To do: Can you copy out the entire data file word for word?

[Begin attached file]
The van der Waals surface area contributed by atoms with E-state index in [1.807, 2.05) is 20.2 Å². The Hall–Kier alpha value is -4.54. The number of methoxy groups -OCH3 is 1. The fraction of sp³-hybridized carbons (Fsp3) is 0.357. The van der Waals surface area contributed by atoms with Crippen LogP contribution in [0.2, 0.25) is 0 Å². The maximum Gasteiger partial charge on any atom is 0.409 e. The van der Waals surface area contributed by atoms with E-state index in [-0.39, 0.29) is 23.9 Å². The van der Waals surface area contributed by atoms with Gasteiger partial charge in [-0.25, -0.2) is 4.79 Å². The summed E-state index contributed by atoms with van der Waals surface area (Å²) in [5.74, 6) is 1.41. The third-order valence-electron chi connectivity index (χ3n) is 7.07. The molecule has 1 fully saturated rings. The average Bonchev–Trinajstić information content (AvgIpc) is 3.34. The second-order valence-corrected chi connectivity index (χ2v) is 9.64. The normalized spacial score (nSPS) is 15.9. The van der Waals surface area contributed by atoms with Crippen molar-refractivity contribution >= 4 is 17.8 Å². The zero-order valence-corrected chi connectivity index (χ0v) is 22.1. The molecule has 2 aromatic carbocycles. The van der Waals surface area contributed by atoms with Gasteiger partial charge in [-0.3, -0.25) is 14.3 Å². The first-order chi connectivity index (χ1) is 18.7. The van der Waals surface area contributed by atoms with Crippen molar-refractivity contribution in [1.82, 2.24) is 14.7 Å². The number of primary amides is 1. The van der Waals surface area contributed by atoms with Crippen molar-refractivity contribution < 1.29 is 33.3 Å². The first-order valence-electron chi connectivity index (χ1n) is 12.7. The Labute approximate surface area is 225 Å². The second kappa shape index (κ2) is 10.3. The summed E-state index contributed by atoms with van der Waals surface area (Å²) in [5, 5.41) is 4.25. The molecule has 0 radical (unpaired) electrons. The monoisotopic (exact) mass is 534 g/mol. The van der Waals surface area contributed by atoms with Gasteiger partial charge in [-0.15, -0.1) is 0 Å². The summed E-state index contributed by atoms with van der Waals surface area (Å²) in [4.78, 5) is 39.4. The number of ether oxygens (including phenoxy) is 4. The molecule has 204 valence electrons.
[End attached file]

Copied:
The van der Waals surface area contributed by atoms with E-state index in [1.807, 2.05) is 20.2 Å². The Hall–Kier alpha value is -4.54. The number of methoxy groups -OCH3 is 1. The fraction of sp³-hybridized carbons (Fsp3) is 0.357. The van der Waals surface area contributed by atoms with Crippen LogP contribution in [0.2, 0.25) is 0 Å². The maximum Gasteiger partial charge on any atom is 0.409 e. The van der Waals surface area contributed by atoms with E-state index in [-0.39, 0.29) is 23.9 Å². The van der Waals surface area contributed by atoms with Gasteiger partial charge in [-0.25, -0.2) is 4.79 Å². The summed E-state index contributed by atoms with van der Waals surface area (Å²) in [5.74, 6) is 1.41. The third-order valence-electron chi connectivity index (χ3n) is 7.07. The molecule has 1 fully saturated rings. The average Bonchev–Trinajstić information content (AvgIpc) is 3.34. The second-order valence-corrected chi connectivity index (χ2v) is 9.64. The normalized spacial score (nSPS) is 15.9. The van der Waals surface area contributed by atoms with Crippen molar-refractivity contribution >= 4 is 17.8 Å². The zero-order valence-corrected chi connectivity index (χ0v) is 22.1. The molecule has 2 aromatic carbocycles. The van der Waals surface area contributed by atoms with Gasteiger partial charge in [-0.3, -0.25) is 14.3 Å². The first-order chi connectivity index (χ1) is 18.7. The van der Waals surface area contributed by atoms with Crippen molar-refractivity contribution in [1.82, 2.24) is 14.7 Å². The number of primary amides is 1. The van der Waals surface area contributed by atoms with Crippen molar-refractivity contribution < 1.29 is 33.3 Å². The first-order valence-electron chi connectivity index (χ1n) is 12.7. The Labute approximate surface area is 225 Å². The second kappa shape index (κ2) is 10.3. The summed E-state index contributed by atoms with van der Waals surface area (Å²) in [5, 5.41) is 4.25. The molecule has 0 radical (unpaired) electrons. The monoisotopic (exact) mass is 534 g/mol. The van der Waals surface area contributed by atoms with Gasteiger partial charge in [-0.15, -0.1) is 0 Å². The summed E-state index contributed by atoms with van der Waals surface area (Å²) in [4.78, 5) is 39.4. The number of ether oxygens (including phenoxy) is 4. The molecule has 204 valence electrons.